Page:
Exertis recently shed the Micro-P and Gem versions of its name to become a singular UK brand. The blending of the various strands of the organisation goes beyond the marketing material to the organisation’s structure. A company with a strong reputation in IT distribution, Exertis is well placed to offer support in the increasingly converged IT and mobile markets.
A major reason for bringing all the brands together was to benefit vendors. As long as Micro-P and Gem still existed, the potential for long-term customers to refer to the old names diluted the Exertis brand. Gerry O’Keeffe (pictured), MD of UK and Ireland at Exertis, explains that the company wanted to help vendors easily recognise the full range of businesses that come under the Exertis label: ‘Historically the business has been siloed with different individual franchises. This meant that vendors weren’t aware of the full portfolio of businesses. It’s been important to rebrand for this vendor base, especially as the business has had a policy of growth through acquisitions.’
Combining the names to provide a singular identity also fits with the company’s desire to demonstrate its expertise when it comes to convergence. The brand wants to be able to draw together the different areas of expertise to provide resellers with a package that covers both mobile and IT, O’Keeffe explains: ‘There are four pillars to the business now; IT, mobile, the connected home and supplies. We are always looking at ways to access new technologies and bridge the gap. When mobile was brought into the business in 2009 you could see that the IT vendors were going that way. Since then there has been greater convergence with IT, mobile and the connected home.’
Mobile and IT
The blurring of the divide between mobile and IT is one that provides new opportunities as a result of the more customer service-centric relationship that IT sellers have with clients. Mobile services have traditionally been tied to a specific time period, while IT has been sold in other ways that often involve a relationship where the customer and seller are in more constant contact.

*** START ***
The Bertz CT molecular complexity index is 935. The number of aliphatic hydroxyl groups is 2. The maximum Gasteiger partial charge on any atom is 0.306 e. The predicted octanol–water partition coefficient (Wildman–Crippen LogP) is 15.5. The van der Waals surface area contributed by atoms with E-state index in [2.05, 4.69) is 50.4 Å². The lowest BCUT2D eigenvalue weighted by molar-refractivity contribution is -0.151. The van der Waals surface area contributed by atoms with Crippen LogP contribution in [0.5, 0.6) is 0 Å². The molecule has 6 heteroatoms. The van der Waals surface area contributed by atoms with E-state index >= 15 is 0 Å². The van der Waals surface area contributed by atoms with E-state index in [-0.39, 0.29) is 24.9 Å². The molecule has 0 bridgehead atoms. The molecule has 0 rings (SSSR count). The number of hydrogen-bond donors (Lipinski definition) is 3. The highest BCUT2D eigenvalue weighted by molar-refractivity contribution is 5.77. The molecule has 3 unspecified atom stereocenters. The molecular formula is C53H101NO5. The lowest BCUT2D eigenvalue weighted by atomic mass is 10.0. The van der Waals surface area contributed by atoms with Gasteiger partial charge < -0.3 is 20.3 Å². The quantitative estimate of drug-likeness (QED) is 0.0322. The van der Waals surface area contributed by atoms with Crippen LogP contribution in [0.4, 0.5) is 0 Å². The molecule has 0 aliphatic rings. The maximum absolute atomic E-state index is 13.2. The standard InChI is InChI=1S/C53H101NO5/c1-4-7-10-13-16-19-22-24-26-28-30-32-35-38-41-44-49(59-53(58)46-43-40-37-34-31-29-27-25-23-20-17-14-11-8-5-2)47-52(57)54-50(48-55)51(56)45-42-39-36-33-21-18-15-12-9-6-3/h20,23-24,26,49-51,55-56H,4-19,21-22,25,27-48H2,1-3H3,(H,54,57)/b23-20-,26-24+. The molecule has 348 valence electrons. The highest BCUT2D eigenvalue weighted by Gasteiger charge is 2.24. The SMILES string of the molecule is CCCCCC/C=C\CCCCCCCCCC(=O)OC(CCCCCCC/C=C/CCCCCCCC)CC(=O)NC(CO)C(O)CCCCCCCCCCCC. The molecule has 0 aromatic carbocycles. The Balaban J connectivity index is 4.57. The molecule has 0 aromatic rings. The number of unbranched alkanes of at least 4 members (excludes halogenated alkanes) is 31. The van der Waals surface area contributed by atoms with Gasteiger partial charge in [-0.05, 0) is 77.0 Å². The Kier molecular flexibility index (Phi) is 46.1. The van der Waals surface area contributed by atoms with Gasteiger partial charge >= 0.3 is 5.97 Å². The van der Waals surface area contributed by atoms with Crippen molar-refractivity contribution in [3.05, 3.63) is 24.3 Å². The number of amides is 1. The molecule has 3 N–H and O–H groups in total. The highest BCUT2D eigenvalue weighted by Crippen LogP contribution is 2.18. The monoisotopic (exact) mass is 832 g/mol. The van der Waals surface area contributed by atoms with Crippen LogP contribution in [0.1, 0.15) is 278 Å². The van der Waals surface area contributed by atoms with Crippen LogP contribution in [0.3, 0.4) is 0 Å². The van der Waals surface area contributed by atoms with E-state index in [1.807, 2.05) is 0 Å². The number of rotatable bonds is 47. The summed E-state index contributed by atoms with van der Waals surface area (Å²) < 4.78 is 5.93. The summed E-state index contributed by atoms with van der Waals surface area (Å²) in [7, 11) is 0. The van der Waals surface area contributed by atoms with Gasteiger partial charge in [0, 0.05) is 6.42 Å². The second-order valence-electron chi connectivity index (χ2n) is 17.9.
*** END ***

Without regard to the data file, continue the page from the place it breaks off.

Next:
Gerry O’Keeffe believes that there is a lot of potential for the brand to capitalise on the changes that are occurring in this space: ‘Traditionally, the mobile tariff had a specific time pattern that was tied to the length of the contract. This has meant it has been difficult to sell new services to the customer. The challenge for a mobile reseller in comparison with an IT reseller is that the IT reseller has many reasons to be going back to the client, whereas the mobile reseller has to work harder to find reasons to be going back to the customer.
‘These days the person buying handsets for a company will be IT director as part of a wider set of responsibilities. Our challenge is finding new ways to bring revenue streams to our customers. We are always looking to find new methods of bringing more mobile products to our IT resellers and more IT products to our mobile resellers. Convergence has occurred where mobile and UC has come closer together as a way to supply a business communications devices. We can only help mobile and IT resellers in terms of partnerships, but it is something that will occur more and more.’
Another area where Exertis is looking to push the boundaries for distributors is in its managed services. O’Keeffe is keen to point to the acquisition of Cohort Technology; a small security and communications distributor that had a great deal of experience in the managed services arena: ‘The Cohort acquisition gave us a great route into managed services – the business is a small one but it has a lot of experience in this area. These are now places where a distribution service is going beyond its traditional responsibilities and is providing a technical solution for the customer.
‘We develop these services with the plan to pull in the hardware purchases at the back end. We use pilot studies to explain to potential clients the benefits they can get from taking on our managed services; showing clients how we have engineers who are working 24/7.’